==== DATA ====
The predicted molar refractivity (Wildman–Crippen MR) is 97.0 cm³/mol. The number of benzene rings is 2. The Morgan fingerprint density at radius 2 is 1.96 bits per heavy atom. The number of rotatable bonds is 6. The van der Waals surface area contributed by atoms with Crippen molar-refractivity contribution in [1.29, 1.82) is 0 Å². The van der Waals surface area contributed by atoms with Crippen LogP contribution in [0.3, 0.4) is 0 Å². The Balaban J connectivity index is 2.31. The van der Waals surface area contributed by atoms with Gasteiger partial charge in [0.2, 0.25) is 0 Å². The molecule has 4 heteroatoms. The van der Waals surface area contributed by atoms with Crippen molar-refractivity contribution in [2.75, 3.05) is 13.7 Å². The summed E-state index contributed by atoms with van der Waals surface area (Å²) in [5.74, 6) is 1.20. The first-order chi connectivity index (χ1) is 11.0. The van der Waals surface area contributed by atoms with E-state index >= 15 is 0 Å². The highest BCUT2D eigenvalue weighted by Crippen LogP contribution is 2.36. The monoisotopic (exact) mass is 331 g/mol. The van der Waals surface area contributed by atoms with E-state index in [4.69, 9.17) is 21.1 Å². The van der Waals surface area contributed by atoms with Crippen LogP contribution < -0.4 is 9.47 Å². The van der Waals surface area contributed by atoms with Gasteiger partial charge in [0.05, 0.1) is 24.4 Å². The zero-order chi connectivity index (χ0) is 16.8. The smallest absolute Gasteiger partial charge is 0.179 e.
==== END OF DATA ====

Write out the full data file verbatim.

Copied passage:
The predicted molar refractivity (Wildman–Crippen MR) is 97.0 cm³/mol. The number of benzene rings is 2. The Morgan fingerprint density at radius 2 is 1.96 bits per heavy atom. The number of rotatable bonds is 6. The van der Waals surface area contributed by atoms with Crippen molar-refractivity contribution in [1.29, 1.82) is 0 Å². The van der Waals surface area contributed by atoms with Crippen LogP contribution in [0.3, 0.4) is 0 Å². The Balaban J connectivity index is 2.31. The van der Waals surface area contributed by atoms with Gasteiger partial charge in [0.2, 0.25) is 0 Å². The molecule has 4 heteroatoms. The van der Waals surface area contributed by atoms with Crippen molar-refractivity contribution in [2.75, 3.05) is 13.7 Å². The summed E-state index contributed by atoms with van der Waals surface area (Å²) in [5.74, 6) is 1.20. The first-order chi connectivity index (χ1) is 11.0. The van der Waals surface area contributed by atoms with E-state index >= 15 is 0 Å². The highest BCUT2D eigenvalue weighted by Crippen LogP contribution is 2.36. The monoisotopic (exact) mass is 331 g/mol. The van der Waals surface area contributed by atoms with E-state index in [4.69, 9.17) is 21.1 Å². The van der Waals surface area contributed by atoms with Crippen LogP contribution < -0.4 is 9.47 Å². The van der Waals surface area contributed by atoms with Gasteiger partial charge in [0.05, 0.1) is 24.4 Å². The zero-order chi connectivity index (χ0) is 16.8. The smallest absolute Gasteiger partial charge is 0.179 e.